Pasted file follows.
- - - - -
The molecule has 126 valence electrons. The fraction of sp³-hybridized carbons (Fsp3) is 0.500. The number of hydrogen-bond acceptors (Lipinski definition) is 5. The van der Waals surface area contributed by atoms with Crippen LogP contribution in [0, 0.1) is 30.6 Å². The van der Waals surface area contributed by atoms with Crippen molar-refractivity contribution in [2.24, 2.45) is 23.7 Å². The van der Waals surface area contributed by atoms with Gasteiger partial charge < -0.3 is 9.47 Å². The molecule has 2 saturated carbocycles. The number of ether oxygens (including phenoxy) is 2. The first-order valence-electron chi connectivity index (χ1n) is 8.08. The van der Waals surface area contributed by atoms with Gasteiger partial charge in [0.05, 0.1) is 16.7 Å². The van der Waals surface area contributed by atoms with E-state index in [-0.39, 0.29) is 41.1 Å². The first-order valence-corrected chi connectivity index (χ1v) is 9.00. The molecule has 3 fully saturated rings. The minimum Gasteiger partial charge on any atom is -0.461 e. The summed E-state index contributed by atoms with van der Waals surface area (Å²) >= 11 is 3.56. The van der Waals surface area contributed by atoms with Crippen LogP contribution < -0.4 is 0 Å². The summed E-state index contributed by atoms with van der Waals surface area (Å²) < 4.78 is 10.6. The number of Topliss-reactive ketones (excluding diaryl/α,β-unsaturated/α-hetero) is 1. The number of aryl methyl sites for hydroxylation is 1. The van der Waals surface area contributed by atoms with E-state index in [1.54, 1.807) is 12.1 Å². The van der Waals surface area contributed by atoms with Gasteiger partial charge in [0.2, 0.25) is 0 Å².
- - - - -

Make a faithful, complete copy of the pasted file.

The molecule has 126 valence electrons. The fraction of sp³-hybridized carbons (Fsp3) is 0.500. The number of hydrogen-bond acceptors (Lipinski definition) is 5. The van der Waals surface area contributed by atoms with Crippen LogP contribution in [0, 0.1) is 30.6 Å². The van der Waals surface area contributed by atoms with Crippen molar-refractivity contribution in [2.24, 2.45) is 23.7 Å². The van der Waals surface area contributed by atoms with Gasteiger partial charge < -0.3 is 9.47 Å². The molecule has 2 saturated carbocycles. The number of ether oxygens (including phenoxy) is 2. The first-order valence-electron chi connectivity index (χ1n) is 8.08. The van der Waals surface area contributed by atoms with Gasteiger partial charge in [0.05, 0.1) is 16.7 Å². The van der Waals surface area contributed by atoms with E-state index in [-0.39, 0.29) is 41.1 Å². The first-order valence-corrected chi connectivity index (χ1v) is 9.00. The molecule has 3 fully saturated rings. The minimum Gasteiger partial charge on any atom is -0.461 e. The summed E-state index contributed by atoms with van der Waals surface area (Å²) >= 11 is 3.56. The van der Waals surface area contributed by atoms with Crippen LogP contribution < -0.4 is 0 Å². The summed E-state index contributed by atoms with van der Waals surface area (Å²) < 4.78 is 10.6. The number of Topliss-reactive ketones (excluding diaryl/α,β-unsaturated/α-hetero) is 1. The number of aryl methyl sites for hydroxylation is 1. The van der Waals surface area contributed by atoms with E-state index in [1.54, 1.807) is 12.1 Å². The van der Waals surface area contributed by atoms with Gasteiger partial charge in [0.2, 0.25) is 0 Å².